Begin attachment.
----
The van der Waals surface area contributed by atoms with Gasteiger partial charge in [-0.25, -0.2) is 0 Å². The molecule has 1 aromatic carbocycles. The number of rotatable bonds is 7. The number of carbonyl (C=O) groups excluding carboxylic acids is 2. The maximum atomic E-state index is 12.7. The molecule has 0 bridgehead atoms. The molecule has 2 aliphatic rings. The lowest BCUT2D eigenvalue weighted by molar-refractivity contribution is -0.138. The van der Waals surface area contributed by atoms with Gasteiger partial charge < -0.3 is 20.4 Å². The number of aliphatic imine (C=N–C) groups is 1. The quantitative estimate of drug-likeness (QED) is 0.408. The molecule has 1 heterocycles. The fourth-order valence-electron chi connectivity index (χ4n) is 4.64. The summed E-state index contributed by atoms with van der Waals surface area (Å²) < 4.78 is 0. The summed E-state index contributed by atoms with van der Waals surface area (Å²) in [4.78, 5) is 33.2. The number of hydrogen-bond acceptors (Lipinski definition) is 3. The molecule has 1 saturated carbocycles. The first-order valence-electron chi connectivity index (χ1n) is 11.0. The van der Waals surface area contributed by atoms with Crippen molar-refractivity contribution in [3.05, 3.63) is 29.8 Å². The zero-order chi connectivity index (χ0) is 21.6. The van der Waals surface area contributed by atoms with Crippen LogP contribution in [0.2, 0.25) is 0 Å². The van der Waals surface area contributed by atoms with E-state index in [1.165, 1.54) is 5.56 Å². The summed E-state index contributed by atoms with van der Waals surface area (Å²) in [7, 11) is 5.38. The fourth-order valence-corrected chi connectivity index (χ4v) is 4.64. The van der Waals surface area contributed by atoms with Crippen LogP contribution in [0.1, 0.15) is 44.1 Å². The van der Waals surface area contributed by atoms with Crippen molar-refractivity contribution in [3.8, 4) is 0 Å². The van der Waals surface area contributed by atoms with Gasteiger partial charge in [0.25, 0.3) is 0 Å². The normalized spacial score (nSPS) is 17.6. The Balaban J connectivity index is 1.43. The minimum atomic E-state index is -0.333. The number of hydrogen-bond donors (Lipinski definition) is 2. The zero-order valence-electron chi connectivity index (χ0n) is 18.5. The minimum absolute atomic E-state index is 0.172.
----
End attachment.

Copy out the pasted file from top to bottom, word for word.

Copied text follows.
The van der Waals surface area contributed by atoms with Gasteiger partial charge in [-0.25, -0.2) is 0 Å². The molecule has 1 aromatic carbocycles. The number of rotatable bonds is 7. The number of carbonyl (C=O) groups excluding carboxylic acids is 2. The maximum atomic E-state index is 12.7. The molecule has 0 bridgehead atoms. The molecule has 2 aliphatic rings. The lowest BCUT2D eigenvalue weighted by molar-refractivity contribution is -0.138. The van der Waals surface area contributed by atoms with Gasteiger partial charge < -0.3 is 20.4 Å². The number of aliphatic imine (C=N–C) groups is 1. The quantitative estimate of drug-likeness (QED) is 0.408. The molecule has 1 heterocycles. The fourth-order valence-electron chi connectivity index (χ4n) is 4.64. The summed E-state index contributed by atoms with van der Waals surface area (Å²) < 4.78 is 0. The summed E-state index contributed by atoms with van der Waals surface area (Å²) in [4.78, 5) is 33.2. The number of hydrogen-bond acceptors (Lipinski definition) is 3. The molecule has 1 saturated carbocycles. The first-order valence-electron chi connectivity index (χ1n) is 11.0. The van der Waals surface area contributed by atoms with Crippen molar-refractivity contribution in [3.05, 3.63) is 29.8 Å². The zero-order chi connectivity index (χ0) is 21.6. The van der Waals surface area contributed by atoms with Crippen LogP contribution in [0.2, 0.25) is 0 Å². The van der Waals surface area contributed by atoms with E-state index in [1.165, 1.54) is 5.56 Å². The summed E-state index contributed by atoms with van der Waals surface area (Å²) in [7, 11) is 5.38. The fourth-order valence-corrected chi connectivity index (χ4v) is 4.64. The van der Waals surface area contributed by atoms with Crippen LogP contribution in [0.1, 0.15) is 44.1 Å². The van der Waals surface area contributed by atoms with Crippen molar-refractivity contribution in [3.8, 4) is 0 Å². The van der Waals surface area contributed by atoms with Gasteiger partial charge in [0.25, 0.3) is 0 Å². The normalized spacial score (nSPS) is 17.6. The Balaban J connectivity index is 1.43. The minimum atomic E-state index is -0.333. The number of hydrogen-bond donors (Lipinski definition) is 2. The zero-order valence-electron chi connectivity index (χ0n) is 18.5. The minimum absolute atomic E-state index is 0.172.